I believe in signs, but I believe they come from within ourselves and that the mind perceives them through external messages in order to understand them more concretely than the mind can express to itself. This was a very strong sign that something is not right. I am in a very delicate time in my life, nothing is certain and my actions now are forming who I will become in the future. I'm in a place where I could go in literally any direction I choose, and there are many, many options. I think this was a sign to stay true to what I know is right: that love, kindness, and tolerance must never be sacrificed for the sake of being someone you think you ought to be. I must be vigilant in my protection of the self, to keep pure what remains of who I’ve always been, and to let it become a part of who I will always be."

What troubles me most about this experience, looking back on it, is that I still don't know how to respond or react to how that moment made me feel. It was very powerful. Thinking back on the memory is similar to thinking about a time as a child when I did something wrong and my Mom, Dad, or Oma gave me that bone chilling look of disappointment. And that hopeless feeling that there's nothing you can do to change what you've done, and you can only hope to be good enough for them in the future.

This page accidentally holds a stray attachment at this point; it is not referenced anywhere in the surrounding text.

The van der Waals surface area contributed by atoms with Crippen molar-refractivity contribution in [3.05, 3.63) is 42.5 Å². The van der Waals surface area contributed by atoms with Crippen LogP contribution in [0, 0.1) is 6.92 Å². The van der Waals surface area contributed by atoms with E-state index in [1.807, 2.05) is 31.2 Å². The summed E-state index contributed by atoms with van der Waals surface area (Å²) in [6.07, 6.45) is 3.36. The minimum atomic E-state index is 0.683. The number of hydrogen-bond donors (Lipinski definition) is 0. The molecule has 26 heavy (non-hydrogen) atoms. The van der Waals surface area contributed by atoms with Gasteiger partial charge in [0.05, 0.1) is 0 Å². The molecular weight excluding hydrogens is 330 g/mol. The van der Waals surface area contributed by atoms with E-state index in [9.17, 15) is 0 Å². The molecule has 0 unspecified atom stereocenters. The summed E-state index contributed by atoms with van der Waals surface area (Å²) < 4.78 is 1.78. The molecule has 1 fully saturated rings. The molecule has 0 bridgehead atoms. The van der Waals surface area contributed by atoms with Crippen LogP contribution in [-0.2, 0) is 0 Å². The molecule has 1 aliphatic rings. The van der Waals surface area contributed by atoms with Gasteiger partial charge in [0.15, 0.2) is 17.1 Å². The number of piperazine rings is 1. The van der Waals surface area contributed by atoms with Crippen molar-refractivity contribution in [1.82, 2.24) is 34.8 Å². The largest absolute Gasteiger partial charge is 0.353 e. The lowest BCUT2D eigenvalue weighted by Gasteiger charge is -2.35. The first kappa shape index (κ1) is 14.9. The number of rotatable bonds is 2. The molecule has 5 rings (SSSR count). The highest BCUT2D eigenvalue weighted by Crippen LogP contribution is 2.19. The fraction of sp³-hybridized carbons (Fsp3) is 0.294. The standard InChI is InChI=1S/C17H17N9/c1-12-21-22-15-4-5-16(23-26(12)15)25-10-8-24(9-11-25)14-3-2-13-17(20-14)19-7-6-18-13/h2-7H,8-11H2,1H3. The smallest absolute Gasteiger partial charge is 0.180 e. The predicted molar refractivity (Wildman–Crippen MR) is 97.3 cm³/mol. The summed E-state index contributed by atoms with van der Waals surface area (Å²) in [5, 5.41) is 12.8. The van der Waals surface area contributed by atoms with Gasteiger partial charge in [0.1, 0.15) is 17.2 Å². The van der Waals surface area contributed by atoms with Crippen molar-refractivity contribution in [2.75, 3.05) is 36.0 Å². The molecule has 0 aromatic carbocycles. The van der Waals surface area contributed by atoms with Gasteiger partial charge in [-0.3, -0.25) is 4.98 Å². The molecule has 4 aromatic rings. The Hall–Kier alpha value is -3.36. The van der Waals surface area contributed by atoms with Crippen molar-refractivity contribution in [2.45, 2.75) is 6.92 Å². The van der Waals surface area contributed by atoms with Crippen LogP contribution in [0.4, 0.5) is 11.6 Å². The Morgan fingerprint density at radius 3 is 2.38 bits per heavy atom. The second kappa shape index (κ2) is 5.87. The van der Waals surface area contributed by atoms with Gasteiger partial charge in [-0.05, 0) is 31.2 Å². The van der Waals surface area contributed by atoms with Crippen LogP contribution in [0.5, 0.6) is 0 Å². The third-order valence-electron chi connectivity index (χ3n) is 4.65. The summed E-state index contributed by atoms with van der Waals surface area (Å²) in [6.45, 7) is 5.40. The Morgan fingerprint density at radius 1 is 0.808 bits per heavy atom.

Like I said in the piece, I believe in signs, but I believe that they come from within. I'd love to hear some thoughts and ideas about what this could mean.

It would be especially comforting to hear that its all a bunch of nonsense and everything I saw was just a trick of the light... ah, to be atheist! What luxury!

Thursday, February 9, 2012

Kill the Killer

These past couple of days have been stressful. Yesterday I realized that because of student loans, fines to the Deutsche Bahn, and general irresponsibility, I am already out of money. This is a new record, I think, running out of money only two weeks after my monthly paycheck. And I'm supposed to be saving money for my return to the States? Awesome, way to go, Jillbo. Not only that, but I'm supposed to be taking a trip to Amsterdam this weekend, a trip I've been anticipating my whole life... and now it looks like I might have to lend money from my boyfriend for the whole weekend, which would really suck.